Eliot's penetrating portrayal of a miser who learns to love an orphaned and abandoned child, this novel is a cherished masterwork and a moving story of redemption by the one of the Victorian era's most accomplished novelists.
SILAS MARNER, George Eliot's timeless tale of simple people in small-town England, has the unwarranted reputation of being moralistic and saccharine; it is, in fact, one of George Eliot's most comic, balanced, and moving works of fiction. Falsely accused of theft, Silas Marner flees his home town and takes up residence in Raveloe, where he works as a weaver but remains an outsider. Embittered, alienated from humanity, and old before his time, he becomes a miser, able to love only his hoard of money, until he takes in a child who comes to him for shelter and redeems him through the power of love. Eliot's third novel, published in 1861, SILAS MARNER contains many echoes of its author's life, including her loss of religious faith and her concern for the traditional trades and ways of life that were beginning, even then, to disappear from the English countryside.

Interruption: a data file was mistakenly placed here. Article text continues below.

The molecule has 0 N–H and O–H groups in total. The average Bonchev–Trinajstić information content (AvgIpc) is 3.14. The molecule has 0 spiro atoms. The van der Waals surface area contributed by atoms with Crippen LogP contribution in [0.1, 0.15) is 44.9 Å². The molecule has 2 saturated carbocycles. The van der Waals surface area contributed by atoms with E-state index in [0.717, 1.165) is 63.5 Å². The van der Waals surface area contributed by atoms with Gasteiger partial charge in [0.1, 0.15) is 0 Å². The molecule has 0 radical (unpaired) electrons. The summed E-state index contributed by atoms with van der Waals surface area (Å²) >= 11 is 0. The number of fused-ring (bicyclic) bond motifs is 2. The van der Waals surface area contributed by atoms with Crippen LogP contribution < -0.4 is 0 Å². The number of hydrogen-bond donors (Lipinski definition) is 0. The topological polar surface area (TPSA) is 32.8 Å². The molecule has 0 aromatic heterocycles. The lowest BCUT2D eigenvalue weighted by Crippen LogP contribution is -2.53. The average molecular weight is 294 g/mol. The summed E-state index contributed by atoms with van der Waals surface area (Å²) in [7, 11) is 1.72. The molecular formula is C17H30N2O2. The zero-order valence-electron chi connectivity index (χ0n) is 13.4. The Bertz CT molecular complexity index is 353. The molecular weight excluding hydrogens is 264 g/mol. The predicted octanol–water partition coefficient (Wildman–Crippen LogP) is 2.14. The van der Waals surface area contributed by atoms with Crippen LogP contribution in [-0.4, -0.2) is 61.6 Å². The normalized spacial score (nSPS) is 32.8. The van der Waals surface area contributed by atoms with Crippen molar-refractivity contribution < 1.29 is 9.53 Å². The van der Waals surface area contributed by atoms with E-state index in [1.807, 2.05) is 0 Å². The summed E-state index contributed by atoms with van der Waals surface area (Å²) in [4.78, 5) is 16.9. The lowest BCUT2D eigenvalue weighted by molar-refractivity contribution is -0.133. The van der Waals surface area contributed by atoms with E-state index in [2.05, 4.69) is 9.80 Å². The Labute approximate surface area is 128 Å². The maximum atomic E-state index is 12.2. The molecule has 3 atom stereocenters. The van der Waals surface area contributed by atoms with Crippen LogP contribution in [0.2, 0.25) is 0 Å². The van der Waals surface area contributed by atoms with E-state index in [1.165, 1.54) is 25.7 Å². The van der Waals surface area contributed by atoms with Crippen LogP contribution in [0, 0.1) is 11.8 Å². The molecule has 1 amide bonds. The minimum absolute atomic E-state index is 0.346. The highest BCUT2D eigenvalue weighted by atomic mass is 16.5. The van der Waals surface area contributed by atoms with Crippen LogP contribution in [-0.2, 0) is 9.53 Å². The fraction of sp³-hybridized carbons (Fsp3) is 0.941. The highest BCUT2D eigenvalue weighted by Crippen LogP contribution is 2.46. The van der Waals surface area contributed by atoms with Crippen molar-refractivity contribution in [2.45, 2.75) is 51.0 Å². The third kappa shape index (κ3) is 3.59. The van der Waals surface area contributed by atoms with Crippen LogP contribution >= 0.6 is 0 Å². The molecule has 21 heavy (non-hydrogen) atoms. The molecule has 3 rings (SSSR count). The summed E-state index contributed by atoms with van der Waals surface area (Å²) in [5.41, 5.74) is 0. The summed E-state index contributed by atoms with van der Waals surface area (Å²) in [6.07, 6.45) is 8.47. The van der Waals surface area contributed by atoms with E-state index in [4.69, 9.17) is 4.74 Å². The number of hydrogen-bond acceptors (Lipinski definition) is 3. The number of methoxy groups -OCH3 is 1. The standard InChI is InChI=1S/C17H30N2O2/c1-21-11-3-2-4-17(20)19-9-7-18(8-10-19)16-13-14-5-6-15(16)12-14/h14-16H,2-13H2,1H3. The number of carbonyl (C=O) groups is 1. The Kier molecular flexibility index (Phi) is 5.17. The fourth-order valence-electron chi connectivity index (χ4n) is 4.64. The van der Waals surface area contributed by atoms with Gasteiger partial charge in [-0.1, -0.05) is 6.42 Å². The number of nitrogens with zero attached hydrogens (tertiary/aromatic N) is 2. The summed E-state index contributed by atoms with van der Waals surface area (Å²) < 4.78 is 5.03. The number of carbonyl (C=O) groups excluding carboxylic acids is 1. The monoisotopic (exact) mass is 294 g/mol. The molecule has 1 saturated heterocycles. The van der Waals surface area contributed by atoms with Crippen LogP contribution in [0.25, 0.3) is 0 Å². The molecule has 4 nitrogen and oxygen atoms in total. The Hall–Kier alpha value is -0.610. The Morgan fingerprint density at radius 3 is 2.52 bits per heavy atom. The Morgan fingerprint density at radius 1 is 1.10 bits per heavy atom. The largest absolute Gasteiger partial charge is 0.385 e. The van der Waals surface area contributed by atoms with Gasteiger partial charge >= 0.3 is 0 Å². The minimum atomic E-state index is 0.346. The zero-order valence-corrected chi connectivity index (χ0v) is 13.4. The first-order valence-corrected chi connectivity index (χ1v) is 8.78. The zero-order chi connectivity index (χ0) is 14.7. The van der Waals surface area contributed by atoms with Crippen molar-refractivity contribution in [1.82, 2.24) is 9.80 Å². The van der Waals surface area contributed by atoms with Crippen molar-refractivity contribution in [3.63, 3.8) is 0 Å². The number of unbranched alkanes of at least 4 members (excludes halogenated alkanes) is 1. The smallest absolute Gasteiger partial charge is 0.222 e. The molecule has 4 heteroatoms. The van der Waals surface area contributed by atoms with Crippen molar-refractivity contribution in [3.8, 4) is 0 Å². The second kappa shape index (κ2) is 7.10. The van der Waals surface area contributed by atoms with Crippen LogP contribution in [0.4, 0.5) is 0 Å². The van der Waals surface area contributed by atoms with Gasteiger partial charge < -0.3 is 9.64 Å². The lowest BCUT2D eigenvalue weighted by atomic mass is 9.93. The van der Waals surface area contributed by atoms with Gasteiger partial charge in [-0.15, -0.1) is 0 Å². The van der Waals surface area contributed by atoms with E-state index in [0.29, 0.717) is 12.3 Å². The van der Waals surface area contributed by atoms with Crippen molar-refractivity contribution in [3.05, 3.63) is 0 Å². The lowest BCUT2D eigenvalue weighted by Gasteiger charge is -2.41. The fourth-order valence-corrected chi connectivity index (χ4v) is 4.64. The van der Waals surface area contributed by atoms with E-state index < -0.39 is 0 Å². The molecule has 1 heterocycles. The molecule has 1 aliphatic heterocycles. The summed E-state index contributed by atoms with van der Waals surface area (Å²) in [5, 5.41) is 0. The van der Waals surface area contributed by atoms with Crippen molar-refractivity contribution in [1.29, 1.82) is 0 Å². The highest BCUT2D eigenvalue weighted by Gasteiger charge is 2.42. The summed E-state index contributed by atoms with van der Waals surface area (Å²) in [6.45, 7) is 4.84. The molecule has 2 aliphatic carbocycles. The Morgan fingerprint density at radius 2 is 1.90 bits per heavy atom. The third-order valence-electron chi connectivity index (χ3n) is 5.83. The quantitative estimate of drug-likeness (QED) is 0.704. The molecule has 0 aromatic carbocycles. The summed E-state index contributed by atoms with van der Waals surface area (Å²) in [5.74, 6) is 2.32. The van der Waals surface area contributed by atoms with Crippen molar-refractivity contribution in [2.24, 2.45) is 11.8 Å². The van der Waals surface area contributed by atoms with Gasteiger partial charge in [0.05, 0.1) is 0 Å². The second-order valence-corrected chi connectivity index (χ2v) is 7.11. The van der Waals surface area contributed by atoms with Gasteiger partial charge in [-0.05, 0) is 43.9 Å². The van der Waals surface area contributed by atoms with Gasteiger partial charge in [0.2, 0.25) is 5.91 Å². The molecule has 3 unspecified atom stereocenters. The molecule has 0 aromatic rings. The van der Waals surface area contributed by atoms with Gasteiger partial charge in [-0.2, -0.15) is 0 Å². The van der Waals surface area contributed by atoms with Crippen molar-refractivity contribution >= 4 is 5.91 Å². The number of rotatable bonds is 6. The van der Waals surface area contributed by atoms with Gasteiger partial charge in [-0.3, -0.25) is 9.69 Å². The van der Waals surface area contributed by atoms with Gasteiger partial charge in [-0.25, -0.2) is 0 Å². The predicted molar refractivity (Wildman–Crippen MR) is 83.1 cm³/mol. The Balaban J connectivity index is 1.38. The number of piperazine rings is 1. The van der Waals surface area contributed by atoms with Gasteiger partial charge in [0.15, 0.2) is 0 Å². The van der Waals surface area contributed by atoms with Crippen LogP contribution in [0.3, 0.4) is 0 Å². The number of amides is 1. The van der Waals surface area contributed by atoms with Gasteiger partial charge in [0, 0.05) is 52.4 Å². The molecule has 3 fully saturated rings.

- Fiction + Literature Themes, Fiction + Literature Genres
- Legal + Courtroom + Crime, Types of Characters, Stages of Life, Settings, Literary Genres + Types of Novels, Literary, Human Qualities + Behavior, Family + Friendship, General, Conflicts + Dualities, Classics
- May 1, 2001
- May 1, 2001
- George Eliot, Mary Anne Evans